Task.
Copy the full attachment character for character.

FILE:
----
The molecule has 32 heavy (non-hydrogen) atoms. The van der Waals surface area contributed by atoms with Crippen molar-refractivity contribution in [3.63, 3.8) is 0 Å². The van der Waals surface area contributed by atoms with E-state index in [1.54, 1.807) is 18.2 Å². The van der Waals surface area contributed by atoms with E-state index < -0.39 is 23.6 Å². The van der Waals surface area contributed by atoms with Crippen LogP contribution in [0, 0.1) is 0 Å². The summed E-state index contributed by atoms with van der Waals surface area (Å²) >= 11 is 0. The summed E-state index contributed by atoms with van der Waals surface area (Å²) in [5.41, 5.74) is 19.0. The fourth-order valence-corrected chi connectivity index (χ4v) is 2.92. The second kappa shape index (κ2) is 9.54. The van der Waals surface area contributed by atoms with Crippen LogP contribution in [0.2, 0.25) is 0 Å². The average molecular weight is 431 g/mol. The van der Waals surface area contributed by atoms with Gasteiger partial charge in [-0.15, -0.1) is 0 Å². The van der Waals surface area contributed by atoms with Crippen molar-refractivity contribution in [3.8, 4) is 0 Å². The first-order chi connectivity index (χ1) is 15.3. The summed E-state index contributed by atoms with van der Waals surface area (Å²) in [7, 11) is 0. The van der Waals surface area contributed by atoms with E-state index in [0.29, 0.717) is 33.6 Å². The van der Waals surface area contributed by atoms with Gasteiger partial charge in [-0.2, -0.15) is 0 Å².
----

The molecule has 32 heavy (non-hydrogen) atoms. The van der Waals surface area contributed by atoms with Crippen molar-refractivity contribution in [3.63, 3.8) is 0 Å². The van der Waals surface area contributed by atoms with E-state index in [1.54, 1.807) is 18.2 Å². The van der Waals surface area contributed by atoms with E-state index < -0.39 is 23.6 Å². The van der Waals surface area contributed by atoms with Crippen LogP contribution in [0, 0.1) is 0 Å². The summed E-state index contributed by atoms with van der Waals surface area (Å²) >= 11 is 0. The summed E-state index contributed by atoms with van der Waals surface area (Å²) in [5.41, 5.74) is 19.0. The fourth-order valence-corrected chi connectivity index (χ4v) is 2.92. The second kappa shape index (κ2) is 9.54. The van der Waals surface area contributed by atoms with Crippen LogP contribution in [0.2, 0.25) is 0 Å². The average molecular weight is 431 g/mol. The van der Waals surface area contributed by atoms with Gasteiger partial charge in [-0.15, -0.1) is 0 Å². The van der Waals surface area contributed by atoms with Crippen molar-refractivity contribution in [3.8, 4) is 0 Å². The first-order chi connectivity index (χ1) is 15.3. The summed E-state index contributed by atoms with van der Waals surface area (Å²) in [7, 11) is 0. The van der Waals surface area contributed by atoms with E-state index in [0.29, 0.717) is 33.6 Å². The van der Waals surface area contributed by atoms with Gasteiger partial charge in [-0.2, -0.15) is 0 Å².